See the article on this weeks public campaign reform hearing in PittsburghLIVE.com
Mark Rauterkus, of the South Side, who initiated the petition drive, said Peduto's bill favors the wealthy because it places no restrictions on the amount of money candidates may spend on their own campaigns.
Rauterkus said he is considering a run for the state Senate seat vacated by Jack Wagner, who was elected state auditor general in November. Rauterkus also is considering another run for Pittsburgh mayor. He lost a bid to James Carmine to be the Republican nominee in the 2001 spring primary.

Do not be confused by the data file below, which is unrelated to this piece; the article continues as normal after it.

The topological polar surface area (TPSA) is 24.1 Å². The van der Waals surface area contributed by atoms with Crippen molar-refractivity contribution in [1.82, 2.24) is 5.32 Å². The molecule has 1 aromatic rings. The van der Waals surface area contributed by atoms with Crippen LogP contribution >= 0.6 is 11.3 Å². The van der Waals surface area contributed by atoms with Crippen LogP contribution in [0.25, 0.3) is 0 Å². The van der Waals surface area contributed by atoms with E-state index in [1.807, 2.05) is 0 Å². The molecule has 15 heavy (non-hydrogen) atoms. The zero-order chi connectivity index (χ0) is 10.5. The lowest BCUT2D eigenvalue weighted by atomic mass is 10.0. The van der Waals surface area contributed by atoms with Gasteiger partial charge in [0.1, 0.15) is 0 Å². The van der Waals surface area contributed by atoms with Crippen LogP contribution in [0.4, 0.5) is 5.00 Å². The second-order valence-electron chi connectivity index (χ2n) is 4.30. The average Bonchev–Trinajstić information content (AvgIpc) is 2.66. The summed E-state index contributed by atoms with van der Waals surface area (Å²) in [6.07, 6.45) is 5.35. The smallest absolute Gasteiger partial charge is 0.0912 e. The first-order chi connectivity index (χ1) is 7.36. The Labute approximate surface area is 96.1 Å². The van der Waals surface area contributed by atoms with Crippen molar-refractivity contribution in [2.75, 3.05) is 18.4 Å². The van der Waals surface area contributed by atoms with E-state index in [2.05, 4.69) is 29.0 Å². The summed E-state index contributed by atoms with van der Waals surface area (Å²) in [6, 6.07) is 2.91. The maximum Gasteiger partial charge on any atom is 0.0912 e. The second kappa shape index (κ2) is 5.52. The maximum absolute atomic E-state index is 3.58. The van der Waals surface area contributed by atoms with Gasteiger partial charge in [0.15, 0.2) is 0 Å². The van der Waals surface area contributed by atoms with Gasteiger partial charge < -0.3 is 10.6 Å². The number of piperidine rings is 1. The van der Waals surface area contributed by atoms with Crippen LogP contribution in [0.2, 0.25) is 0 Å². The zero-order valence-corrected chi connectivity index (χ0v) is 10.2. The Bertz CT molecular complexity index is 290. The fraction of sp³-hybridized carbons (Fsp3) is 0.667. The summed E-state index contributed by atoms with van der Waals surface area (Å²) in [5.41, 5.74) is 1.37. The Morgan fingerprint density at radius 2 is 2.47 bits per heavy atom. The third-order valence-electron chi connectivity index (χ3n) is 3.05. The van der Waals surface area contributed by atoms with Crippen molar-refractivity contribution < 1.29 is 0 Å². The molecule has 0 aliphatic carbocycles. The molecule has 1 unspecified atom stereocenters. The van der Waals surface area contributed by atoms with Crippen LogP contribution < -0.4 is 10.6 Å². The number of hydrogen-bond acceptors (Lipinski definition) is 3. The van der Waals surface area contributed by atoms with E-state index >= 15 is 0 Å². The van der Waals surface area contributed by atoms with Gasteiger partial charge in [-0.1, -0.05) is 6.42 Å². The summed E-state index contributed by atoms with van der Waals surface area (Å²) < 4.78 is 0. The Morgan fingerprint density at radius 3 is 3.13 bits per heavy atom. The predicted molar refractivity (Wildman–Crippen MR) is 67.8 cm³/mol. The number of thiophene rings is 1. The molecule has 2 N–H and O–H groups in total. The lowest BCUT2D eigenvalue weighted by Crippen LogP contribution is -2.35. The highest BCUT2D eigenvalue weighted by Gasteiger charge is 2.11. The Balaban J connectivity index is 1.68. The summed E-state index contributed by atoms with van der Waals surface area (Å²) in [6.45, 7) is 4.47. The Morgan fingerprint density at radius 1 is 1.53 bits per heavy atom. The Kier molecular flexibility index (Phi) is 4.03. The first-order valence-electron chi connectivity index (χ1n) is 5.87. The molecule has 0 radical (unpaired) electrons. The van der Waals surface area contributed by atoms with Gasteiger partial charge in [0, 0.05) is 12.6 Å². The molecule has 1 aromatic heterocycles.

'If this is approved, we'll have a situation in which a rich person can spend all they want, but somebody who might make a great leader and doesn't have a lot of money won't be able to accept the large contributions they need from the people who back them,' Rauterkus said.
Peduto said the U.S. Supreme Court already has ruled that there is no limit on how much individuals can spend on their own campaigns. Peduto believes his measure would ensure that so-called front-runners won't have a significant edge because they are able to attract large contributions.
I have no problem with the rich being able to self-finance campaigns for public office. However, I do have a problem when they begin to exclude the poor from the process.
Your comments are welcomed.
To speak at the hearing, either for or against, or to just appear on the record for, against or undecided, call the city clerk's office: 412-255-2138.
More to come.